Policy in the Interregnum

November 22nd, 2008

There are those who believe that President-elect Obama is breaking his promise to bring about change by selecting well-known people to run his administration.  Many of them have been around the Washington–New York circuit for years, and some served in high places during the Clinton administration.  This doesn’t bother me at all.  Who best to run a government, especially one facing such serious challenges, than those who have proven their ability in the past?  What worries me is the apparent confusion in dealing with our present financial crisis in the interregnum between the election and the inauguration.

Paul Krugman has written an insightful column in The New York Times that highlights the dangerous uncertainty we’re going through now:

Everyone’s talking about a new New Deal, for obvious reasons. In 2008, as in 1932, a long era of Republican political dominance came to an end in the face of an economic and financial crisis that, in voters’ minds, both discredited the G.O.P.’s free-market ideology and undermined its claims of competence. And for those on the progressive side of the political spectrum, these are hopeful times.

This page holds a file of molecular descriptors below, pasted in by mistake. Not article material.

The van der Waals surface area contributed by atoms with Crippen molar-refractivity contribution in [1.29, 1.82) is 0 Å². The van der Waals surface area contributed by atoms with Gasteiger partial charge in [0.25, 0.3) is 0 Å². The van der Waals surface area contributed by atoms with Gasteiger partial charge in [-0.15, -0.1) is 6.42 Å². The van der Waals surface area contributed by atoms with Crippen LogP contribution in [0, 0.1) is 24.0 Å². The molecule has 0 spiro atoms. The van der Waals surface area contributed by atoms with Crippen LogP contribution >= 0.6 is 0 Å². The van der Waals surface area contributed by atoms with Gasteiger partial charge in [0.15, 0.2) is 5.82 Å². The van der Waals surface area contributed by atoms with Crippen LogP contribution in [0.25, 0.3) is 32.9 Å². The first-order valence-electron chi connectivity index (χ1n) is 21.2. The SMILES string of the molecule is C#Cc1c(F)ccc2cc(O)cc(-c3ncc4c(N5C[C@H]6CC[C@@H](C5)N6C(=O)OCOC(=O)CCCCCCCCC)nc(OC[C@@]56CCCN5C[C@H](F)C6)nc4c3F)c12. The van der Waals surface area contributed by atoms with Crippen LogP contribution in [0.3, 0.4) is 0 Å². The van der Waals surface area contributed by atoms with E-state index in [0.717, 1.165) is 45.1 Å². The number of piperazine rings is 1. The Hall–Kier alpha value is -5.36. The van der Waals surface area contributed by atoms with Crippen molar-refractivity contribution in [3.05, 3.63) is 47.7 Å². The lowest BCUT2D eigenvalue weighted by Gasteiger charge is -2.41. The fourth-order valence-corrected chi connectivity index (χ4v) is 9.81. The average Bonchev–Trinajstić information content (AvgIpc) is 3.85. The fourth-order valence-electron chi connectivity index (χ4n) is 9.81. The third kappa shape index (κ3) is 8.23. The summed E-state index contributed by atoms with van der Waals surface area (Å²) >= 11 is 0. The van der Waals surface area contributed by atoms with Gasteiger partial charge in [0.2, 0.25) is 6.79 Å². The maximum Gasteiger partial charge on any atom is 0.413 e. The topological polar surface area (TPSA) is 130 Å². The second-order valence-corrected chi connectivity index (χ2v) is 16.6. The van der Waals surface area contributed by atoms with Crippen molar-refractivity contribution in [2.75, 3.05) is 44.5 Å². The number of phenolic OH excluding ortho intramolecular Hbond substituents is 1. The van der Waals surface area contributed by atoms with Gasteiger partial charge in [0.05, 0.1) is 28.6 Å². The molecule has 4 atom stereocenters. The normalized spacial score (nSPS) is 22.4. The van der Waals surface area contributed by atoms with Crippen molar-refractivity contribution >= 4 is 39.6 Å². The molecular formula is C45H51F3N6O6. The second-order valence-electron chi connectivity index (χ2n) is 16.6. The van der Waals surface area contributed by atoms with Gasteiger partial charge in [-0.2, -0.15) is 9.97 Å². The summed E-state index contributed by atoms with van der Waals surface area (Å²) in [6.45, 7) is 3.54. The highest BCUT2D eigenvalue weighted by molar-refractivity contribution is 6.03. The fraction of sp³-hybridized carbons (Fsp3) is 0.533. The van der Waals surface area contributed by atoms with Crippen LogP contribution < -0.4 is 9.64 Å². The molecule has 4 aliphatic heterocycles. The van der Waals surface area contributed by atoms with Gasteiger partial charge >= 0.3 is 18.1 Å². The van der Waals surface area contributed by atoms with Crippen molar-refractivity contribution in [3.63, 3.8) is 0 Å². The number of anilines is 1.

There is, however, another and more disturbing parallel between 2008 and 1932 — namely, the emergence of a power vacuum at the height of the crisis. The interregnum of 1932-1933, the long stretch between the election and the actual transfer of power, was disastrous for the U.S. economy, at least in part because the outgoing administration had no credibility, the incoming administration had no authority and the ideological chasm between the two sides was too great to allow concerted action. And the same thing is happening now. 

There are encouraging signs that President Bush and President-elect Obama both understand this problem and are working together unusually well, with a lot of interaction between outgoing and incoming officials.  We can all be thankful for that, I suppose, but this remains an uncommonly dangerous time.  Simply put, there couldn’t have been a worse time for an economic crisis.

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